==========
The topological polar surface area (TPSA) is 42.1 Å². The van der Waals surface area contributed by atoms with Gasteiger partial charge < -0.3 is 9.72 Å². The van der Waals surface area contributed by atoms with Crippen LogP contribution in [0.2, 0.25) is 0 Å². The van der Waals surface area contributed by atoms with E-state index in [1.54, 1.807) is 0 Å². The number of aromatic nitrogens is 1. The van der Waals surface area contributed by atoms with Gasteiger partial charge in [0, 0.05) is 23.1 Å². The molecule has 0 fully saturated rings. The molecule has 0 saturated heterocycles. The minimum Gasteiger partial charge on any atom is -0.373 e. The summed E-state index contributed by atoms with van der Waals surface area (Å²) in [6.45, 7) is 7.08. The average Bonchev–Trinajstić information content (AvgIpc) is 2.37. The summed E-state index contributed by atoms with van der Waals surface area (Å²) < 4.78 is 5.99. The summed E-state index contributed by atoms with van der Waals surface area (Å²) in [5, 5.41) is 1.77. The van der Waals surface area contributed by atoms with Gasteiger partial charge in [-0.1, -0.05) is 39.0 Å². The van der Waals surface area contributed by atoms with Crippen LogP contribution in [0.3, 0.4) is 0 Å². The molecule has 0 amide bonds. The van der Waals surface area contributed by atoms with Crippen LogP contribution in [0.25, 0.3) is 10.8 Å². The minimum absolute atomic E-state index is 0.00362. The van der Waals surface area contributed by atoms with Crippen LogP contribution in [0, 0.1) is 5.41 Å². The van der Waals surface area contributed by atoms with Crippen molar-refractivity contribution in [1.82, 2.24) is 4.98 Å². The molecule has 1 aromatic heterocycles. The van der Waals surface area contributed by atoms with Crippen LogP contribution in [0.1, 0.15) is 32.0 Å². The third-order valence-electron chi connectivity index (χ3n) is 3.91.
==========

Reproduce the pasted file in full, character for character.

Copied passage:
The topological polar surface area (TPSA) is 42.1 Å². The van der Waals surface area contributed by atoms with Gasteiger partial charge < -0.3 is 9.72 Å². The van der Waals surface area contributed by atoms with Crippen LogP contribution in [0.2, 0.25) is 0 Å². The van der Waals surface area contributed by atoms with E-state index in [1.54, 1.807) is 0 Å². The number of aromatic nitrogens is 1. The van der Waals surface area contributed by atoms with Gasteiger partial charge in [0, 0.05) is 23.1 Å². The molecule has 0 fully saturated rings. The molecule has 0 saturated heterocycles. The minimum Gasteiger partial charge on any atom is -0.373 e. The summed E-state index contributed by atoms with van der Waals surface area (Å²) in [6.45, 7) is 7.08. The average Bonchev–Trinajstić information content (AvgIpc) is 2.37. The summed E-state index contributed by atoms with van der Waals surface area (Å²) < 4.78 is 5.99. The summed E-state index contributed by atoms with van der Waals surface area (Å²) in [5, 5.41) is 1.77. The van der Waals surface area contributed by atoms with Gasteiger partial charge in [-0.1, -0.05) is 39.0 Å². The van der Waals surface area contributed by atoms with Crippen LogP contribution in [0.3, 0.4) is 0 Å². The molecule has 0 amide bonds. The van der Waals surface area contributed by atoms with Crippen LogP contribution in [0.25, 0.3) is 10.8 Å². The minimum absolute atomic E-state index is 0.00362. The van der Waals surface area contributed by atoms with Crippen LogP contribution in [0, 0.1) is 5.41 Å². The van der Waals surface area contributed by atoms with Crippen molar-refractivity contribution in [1.82, 2.24) is 4.98 Å². The molecule has 1 aromatic heterocycles. The van der Waals surface area contributed by atoms with Crippen LogP contribution in [0.1, 0.15) is 32.0 Å². The third-order valence-electron chi connectivity index (χ3n) is 3.91.